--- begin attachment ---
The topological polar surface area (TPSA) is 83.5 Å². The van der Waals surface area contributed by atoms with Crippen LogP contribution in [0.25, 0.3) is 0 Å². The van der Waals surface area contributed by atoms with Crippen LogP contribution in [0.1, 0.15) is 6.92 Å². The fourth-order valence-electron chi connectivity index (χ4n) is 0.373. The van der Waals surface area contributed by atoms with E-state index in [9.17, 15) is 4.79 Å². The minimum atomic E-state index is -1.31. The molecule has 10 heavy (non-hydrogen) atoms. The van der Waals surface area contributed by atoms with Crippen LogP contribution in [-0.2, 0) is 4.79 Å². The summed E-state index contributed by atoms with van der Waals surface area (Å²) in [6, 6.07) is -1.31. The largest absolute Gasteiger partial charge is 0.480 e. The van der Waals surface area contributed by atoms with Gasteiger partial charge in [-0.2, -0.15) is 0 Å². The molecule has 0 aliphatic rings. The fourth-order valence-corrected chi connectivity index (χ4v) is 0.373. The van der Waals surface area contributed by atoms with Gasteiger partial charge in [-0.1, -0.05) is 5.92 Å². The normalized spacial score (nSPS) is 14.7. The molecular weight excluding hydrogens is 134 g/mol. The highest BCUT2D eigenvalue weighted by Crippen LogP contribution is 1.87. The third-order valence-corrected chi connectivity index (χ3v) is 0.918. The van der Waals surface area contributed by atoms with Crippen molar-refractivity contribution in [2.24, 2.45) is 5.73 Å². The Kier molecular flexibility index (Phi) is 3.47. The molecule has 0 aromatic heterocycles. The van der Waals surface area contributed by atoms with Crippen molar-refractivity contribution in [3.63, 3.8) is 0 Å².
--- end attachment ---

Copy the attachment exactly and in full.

The topological polar surface area (TPSA) is 83.5 Å². The van der Waals surface area contributed by atoms with Crippen LogP contribution in [0.25, 0.3) is 0 Å². The van der Waals surface area contributed by atoms with Crippen LogP contribution in [0.1, 0.15) is 6.92 Å². The fourth-order valence-electron chi connectivity index (χ4n) is 0.373. The van der Waals surface area contributed by atoms with E-state index in [9.17, 15) is 4.79 Å². The minimum atomic E-state index is -1.31. The molecule has 10 heavy (non-hydrogen) atoms. The van der Waals surface area contributed by atoms with Crippen LogP contribution in [-0.2, 0) is 4.79 Å². The summed E-state index contributed by atoms with van der Waals surface area (Å²) in [6, 6.07) is -1.31. The largest absolute Gasteiger partial charge is 0.480 e. The van der Waals surface area contributed by atoms with Gasteiger partial charge in [-0.2, -0.15) is 0 Å². The molecule has 0 aliphatic rings. The fourth-order valence-corrected chi connectivity index (χ4v) is 0.373. The van der Waals surface area contributed by atoms with Gasteiger partial charge in [-0.1, -0.05) is 5.92 Å². The normalized spacial score (nSPS) is 14.7. The molecular weight excluding hydrogens is 134 g/mol. The highest BCUT2D eigenvalue weighted by Crippen LogP contribution is 1.87. The third-order valence-corrected chi connectivity index (χ3v) is 0.918. The van der Waals surface area contributed by atoms with Crippen molar-refractivity contribution in [2.24, 2.45) is 5.73 Å². The Kier molecular flexibility index (Phi) is 3.47. The molecule has 0 aromatic heterocycles. The van der Waals surface area contributed by atoms with Crippen molar-refractivity contribution in [3.63, 3.8) is 0 Å².